Stripes recently hired a new VP of Accounts, Scott Brown. Scott has worked in marketing agencies for over 20 years spanning many disciplines, including branding, advertising, digital, and content marketing. His client work includes Taco Bell, Bank of America, ExxonMobil, Stanley Steemer, Terminix, and more. When he isn’t working, Scott is likely cheering on the Longhorn football team, or camping and hiking with his wife and two kids.
You’re an agency man. How many agencies have you worked for?
1, 2, 3, 4… like 8. I was an advertising major in college. I chose advertising just because I was like, “It’s kinda close to business.” Not in the business school but like businessy-ish.
I’ve been out of school for 23 years, and I’ve spent 90% of those years in agencies.
I started out in the dawn of the internet days. In my first job I worked on Taco Bell. I worked in a field marketing office for an agency called Bozell. We did a little bit of everything, all their local media planning. We did local promotions. I realized I didn’t want to do this for my whole career. So I transferred over to Temerlin McClain, which is TM Advertising today, and I worked on NationsBank, which is now Bank of America, amongst others.
Sounds like a lot has changed in advertising since you entered the game.
Money was no object for clients in those days… Then the dot-com bubble burst. Everybody received a pay cut, and I was like, “All right. I think I’m going to go try something different.” So I went to work for Verizon as a marketing manager. It was fun to work on the client side because I hadn’t really done that before.
Do you think working on the client side prepared you in a special way for client services?
Yeah. I think it gives you a better understanding of what clients do. We see only a piece of what they do day in, day out. They’re responsible for much more than just advertising. What ad agencies do is a small piece of that puzzle.
Working on the client side made the distinction for me between marketing and advertising, which I believe is a pretty big distinction. We’re just a piece of the entire marketing puzzle, albeit an important piece. But it gave me a different level of respect for what they do and helped me realize they’re not always thinking about the things we’re working on. They’ve got plenty of other things on their plate, and they hire us because they trust us to do those things.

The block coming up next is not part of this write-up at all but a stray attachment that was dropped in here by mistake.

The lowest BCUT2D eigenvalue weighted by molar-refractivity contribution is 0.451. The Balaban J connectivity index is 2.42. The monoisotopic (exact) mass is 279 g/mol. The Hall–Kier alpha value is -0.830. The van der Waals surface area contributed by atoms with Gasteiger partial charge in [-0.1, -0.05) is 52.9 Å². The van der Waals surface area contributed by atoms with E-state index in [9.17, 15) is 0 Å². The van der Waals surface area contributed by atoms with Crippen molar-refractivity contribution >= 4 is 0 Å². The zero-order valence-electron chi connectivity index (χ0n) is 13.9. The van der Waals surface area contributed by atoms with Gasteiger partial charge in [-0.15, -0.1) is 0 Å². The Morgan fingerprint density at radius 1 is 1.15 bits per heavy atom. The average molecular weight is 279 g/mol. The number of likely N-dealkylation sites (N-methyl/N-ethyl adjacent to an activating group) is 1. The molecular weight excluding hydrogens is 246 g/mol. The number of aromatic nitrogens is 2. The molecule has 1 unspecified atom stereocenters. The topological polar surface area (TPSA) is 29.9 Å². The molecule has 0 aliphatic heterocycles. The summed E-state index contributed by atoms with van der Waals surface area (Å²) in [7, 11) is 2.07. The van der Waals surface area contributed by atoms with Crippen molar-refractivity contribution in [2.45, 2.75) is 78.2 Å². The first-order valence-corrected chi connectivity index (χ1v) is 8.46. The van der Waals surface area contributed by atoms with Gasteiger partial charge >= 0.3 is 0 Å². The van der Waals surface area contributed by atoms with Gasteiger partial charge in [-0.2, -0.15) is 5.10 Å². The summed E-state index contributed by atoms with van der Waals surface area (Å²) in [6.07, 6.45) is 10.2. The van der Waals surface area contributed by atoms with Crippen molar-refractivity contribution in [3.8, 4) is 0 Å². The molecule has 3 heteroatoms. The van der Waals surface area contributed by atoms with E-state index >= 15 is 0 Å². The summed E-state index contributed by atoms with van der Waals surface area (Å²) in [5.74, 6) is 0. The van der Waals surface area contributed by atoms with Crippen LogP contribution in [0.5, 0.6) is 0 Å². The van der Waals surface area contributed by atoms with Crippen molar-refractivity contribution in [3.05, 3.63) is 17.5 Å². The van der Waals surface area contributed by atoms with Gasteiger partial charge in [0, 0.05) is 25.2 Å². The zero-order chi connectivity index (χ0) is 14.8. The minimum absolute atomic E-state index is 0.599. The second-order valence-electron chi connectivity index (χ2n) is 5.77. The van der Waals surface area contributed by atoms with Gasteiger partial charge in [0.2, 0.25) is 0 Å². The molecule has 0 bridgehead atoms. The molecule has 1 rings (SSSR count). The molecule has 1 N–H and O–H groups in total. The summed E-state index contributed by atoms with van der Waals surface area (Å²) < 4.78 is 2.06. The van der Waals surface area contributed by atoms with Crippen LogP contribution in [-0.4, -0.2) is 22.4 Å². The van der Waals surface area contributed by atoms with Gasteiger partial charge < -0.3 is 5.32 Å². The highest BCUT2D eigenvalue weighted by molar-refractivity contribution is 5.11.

Agencies are hired for a reason — not just to do stuff, but for a level of thinking, a level of expertise that’s beyond what a client can handle.
What do you think of Stripes’ mantra: balancing art and science?
I like that Stripes isn’t just a media shop. I definitely lean more toward the creative side of things, and I have throughout my career. But I think bringing all of that together is something this agency clearly has in its DNA.
You have to have good creative to go with good media, or it doesn’t work out. And I definitely see that here. I definitely see it in the work. I definitely see it in the culture — that it’s collaborative and integrated and everybody works together. That’s the beauty of it.
What’s your vision for client services?
At the core of what accounts people do is relationship building, both internally and externally, and establishing trust in that way. That means more than just communication (or ideally overcommunication). It also means leadership, being informed and strategic, having a point of view, and being human — it’s okay when you don’t have the answer, but you have to say so and let the client know that you will and when you will.
At the end of the day, our team:
- Builds (stronger) relationships with clients and colleagues
- Makes the agency’s work better
- Orchestrates to assure all teams are integrated and rowing in the same direction
I view account services as the lead of the ship. Everything an agency does runs through us in some form or fashion. And with that comes a lot of responsibility. So we have to be generalists and know a little bit about everything.
At the end of the day, we walk this tightrope of having to do what’s right for the agency and what’s right for the client. We have to strike that balance.